09.09.20

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The FSFE’s Behaviour Standards

Posted in Free/Libre Software at 9:31 pm by Guest Editorial Team

Reprinted with permission from the Free Software Fellowship

A number of extraordinarily defamatory emails have been circulated in the free software community recently. One plots to control the behavior of a representative democratically elected by the FSFE community by coordinating (colluding? conspiring?) with other free software communities. Is it appropriate that two organizations simultaneously threaten a developer who volunteered for and was elected as a community representative?

What, then, is the standard of behavior expected in FSFEland?

Put your clients first

Most people come to FSFE through the fellowship, volunteering and events. If you look closely at the FSFE web site you’ll find a small link at the bottom for the Legal Network. Many of the volunteers are oblivious to it. FSFE’s largest annual event is the Legal and Licensing Workshop (LLW), with a six figure budget. A significant amount of staff time is spent supporting the Legal Network and LLW.

At LLW 2018, one FSFE member’s client submitted a speech proposal and it was rejected. The member in question lobbied to have this decision overturned. Using various other people in the organization, they succeeded in getting their client on the agenda and were subsequently found out. An incestuous web of business connections was exposed [beware: confidential email, names redacted].

It is amusing that the email concludes “what we ended up is a potential conflict of interest”, a huge understatement given the predatory behavior described.

In 2017, the fellowship representative had proposed a motion at the annual general meeting calling for an update of the conflict of interest policy. The policy was never updated, other members fought tooth and nail to remove him in 2018. Now we know why. As the only one without a conflict-of-interest, he just didn’t fit.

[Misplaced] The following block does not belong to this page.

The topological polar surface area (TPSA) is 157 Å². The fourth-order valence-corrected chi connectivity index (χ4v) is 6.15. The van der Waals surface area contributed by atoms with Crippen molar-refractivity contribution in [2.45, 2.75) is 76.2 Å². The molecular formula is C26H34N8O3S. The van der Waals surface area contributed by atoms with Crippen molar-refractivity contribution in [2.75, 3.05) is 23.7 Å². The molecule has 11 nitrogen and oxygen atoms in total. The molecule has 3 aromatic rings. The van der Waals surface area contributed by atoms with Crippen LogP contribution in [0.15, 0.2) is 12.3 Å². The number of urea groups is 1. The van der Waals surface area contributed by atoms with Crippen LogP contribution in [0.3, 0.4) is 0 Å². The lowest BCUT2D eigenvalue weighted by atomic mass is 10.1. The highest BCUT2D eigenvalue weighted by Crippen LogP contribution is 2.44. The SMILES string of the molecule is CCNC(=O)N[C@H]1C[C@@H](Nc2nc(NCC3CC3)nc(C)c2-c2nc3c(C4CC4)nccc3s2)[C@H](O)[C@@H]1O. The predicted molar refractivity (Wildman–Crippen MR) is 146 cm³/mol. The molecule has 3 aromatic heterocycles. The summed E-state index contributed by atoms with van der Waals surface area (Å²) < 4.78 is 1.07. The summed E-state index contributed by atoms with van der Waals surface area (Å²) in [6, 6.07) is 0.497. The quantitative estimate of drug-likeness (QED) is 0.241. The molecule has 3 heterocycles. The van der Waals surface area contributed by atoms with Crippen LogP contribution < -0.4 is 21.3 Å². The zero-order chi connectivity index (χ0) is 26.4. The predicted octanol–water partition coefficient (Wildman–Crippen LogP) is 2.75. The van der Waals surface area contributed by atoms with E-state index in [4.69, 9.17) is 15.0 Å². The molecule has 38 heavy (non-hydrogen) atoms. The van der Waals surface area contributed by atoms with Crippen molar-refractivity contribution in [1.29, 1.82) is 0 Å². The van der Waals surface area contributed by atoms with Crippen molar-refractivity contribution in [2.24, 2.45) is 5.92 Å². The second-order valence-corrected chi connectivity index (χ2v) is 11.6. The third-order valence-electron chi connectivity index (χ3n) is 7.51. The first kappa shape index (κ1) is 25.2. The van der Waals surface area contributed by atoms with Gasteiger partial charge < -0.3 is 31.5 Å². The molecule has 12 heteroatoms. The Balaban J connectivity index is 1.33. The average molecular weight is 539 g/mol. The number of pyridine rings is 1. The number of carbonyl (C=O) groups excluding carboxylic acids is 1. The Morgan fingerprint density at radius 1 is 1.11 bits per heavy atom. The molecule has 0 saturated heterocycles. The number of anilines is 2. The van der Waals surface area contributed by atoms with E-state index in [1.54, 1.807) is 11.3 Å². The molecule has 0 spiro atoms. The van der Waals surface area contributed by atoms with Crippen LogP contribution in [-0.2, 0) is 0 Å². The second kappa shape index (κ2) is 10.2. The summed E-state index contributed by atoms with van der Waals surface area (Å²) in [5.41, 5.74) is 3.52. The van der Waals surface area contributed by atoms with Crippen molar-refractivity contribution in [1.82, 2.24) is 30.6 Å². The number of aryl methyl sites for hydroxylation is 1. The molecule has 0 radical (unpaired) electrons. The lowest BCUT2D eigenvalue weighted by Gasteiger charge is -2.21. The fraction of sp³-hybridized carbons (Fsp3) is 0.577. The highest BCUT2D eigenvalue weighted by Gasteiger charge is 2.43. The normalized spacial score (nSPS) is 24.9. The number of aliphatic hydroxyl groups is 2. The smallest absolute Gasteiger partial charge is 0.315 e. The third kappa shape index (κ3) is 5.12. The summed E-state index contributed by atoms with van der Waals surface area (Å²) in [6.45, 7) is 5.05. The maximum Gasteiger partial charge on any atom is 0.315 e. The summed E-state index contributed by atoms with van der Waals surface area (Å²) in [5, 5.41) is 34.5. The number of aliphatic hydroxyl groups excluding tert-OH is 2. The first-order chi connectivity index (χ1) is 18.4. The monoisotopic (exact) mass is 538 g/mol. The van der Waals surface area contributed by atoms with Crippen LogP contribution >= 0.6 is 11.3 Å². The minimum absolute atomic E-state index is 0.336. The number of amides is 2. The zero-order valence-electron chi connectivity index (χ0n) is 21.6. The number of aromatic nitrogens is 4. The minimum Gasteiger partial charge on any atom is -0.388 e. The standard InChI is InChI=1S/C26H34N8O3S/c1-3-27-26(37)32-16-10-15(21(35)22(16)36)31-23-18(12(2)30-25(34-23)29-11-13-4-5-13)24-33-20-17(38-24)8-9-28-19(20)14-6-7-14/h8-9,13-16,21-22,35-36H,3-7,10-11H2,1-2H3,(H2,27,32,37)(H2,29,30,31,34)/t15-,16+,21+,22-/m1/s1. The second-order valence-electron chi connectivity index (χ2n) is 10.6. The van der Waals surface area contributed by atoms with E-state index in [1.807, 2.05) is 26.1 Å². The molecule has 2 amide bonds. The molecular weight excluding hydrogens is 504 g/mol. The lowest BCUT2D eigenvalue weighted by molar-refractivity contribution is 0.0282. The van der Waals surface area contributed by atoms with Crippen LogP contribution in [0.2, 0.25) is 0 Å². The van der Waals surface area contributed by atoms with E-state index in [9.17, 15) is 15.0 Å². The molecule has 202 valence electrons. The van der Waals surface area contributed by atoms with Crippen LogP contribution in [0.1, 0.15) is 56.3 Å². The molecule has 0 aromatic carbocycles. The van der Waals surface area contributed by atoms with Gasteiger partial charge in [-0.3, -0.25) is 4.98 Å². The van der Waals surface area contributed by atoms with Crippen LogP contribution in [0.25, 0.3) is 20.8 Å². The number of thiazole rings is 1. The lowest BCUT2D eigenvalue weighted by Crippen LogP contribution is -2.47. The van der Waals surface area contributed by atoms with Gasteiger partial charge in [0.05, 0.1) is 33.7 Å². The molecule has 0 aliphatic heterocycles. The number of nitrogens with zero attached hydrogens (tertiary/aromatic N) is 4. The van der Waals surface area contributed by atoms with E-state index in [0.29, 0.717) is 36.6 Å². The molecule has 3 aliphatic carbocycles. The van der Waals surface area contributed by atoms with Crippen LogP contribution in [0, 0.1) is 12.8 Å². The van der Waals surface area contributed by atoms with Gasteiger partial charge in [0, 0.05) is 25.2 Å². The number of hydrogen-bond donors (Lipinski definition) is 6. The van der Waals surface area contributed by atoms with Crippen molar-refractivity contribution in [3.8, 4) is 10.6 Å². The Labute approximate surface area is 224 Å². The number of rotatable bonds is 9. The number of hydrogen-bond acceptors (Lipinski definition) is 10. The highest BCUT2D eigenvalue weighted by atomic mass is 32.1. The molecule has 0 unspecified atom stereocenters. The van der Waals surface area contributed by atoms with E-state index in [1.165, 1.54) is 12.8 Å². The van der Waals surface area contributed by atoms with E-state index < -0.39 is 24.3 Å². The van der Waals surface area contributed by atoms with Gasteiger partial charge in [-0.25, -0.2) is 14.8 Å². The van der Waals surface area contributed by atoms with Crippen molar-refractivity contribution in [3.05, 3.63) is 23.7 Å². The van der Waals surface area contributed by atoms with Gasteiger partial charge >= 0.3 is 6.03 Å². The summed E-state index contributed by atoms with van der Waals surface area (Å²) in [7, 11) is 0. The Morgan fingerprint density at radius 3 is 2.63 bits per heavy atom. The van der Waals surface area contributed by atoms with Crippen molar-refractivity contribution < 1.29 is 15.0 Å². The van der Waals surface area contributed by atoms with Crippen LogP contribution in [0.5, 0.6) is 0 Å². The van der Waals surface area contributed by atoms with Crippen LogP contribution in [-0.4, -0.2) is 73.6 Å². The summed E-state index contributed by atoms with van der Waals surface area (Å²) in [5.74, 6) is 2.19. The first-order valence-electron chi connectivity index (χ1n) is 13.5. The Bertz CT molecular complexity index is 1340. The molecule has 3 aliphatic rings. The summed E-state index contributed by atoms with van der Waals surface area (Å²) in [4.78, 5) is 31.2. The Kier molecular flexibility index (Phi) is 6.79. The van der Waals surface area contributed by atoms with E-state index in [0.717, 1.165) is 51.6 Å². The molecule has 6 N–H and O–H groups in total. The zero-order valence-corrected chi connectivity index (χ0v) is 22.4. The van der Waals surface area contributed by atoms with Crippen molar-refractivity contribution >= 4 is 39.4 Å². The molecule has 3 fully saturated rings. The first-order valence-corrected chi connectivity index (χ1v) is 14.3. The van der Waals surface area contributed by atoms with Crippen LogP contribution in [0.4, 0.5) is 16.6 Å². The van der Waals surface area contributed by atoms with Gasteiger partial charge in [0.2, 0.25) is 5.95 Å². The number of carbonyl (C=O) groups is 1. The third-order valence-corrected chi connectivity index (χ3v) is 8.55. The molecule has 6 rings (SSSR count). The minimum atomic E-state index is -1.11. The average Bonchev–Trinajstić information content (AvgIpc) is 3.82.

FSFE is effectively two organizations in one: the Legal Network and the fellowship/volunteer base. Those in the former benefit from the work of the volunteers yet the fellows/volunteers are not able to join the Legal Network and participate in their discussions.

Decrypting Cryptie

A close look at the FSFE General Assembly reveals at least one member, Cryptie, not using their real name.

In fact, Cryptie has been implicated in multiple incidents of bullying against volunteers, including this attack:

You didn’t stayed at the booth enough at Fosdem, never showed up at the booth at the RMLL and never joined at the FSFE community events in the evening at neither of the conferences.

When FSFE censored the fellowship representative in September 2018, anybody speaking up in support of the representative was branded a sock puppet or troll. Why, then, is Cryptie free to hide her identity?

As it turns out, Cryptie’s real name or real identity (Amandine L.) probably doesn’t matter as much as the fact that she works for an agency of the French state. Is it right that a Government employee can be a fly on the wall when FSFE is undertaking legal action against the French state? Is it right that in FSFE’s obfuscated legal structure, somebody not using their real name can have privileges over those who do, bullying and even threatening them?

Using the name of another organization to get into events

When FSFE was founded, they entered into a sister agreement with the FSF. The written agreement hasn’t been published on FSFE’s transparency page.

As it turns out, a senior member of FSFE’s council admitted that FSFE has abandoned that deal long ago [email, names redacted]. Yet they continue using the name because it attracts donations and helps them get booths and speaking slots at events. Does a community representative have a responsibility to report something so significant to the donors he represents?

Renting out volunteers who are oblivious to the deal

In 2017, FSFE studied an opportunity to accept paid work from other organizations and slip it into the workflow of volunteer translators. FSFE would net EUR 75 per page for the effort of volunteers. Eventually the plan was rejected on the basis that the volunteers were already too busy. Is this the type of deal that a community representative should be there to stop?

volunteers

Define behavior

This is all just the tip of the iceberg.

Are the defamatory accusations about the behavior of the fellowship representative simply conjured up to disguise the bad behavior of others?

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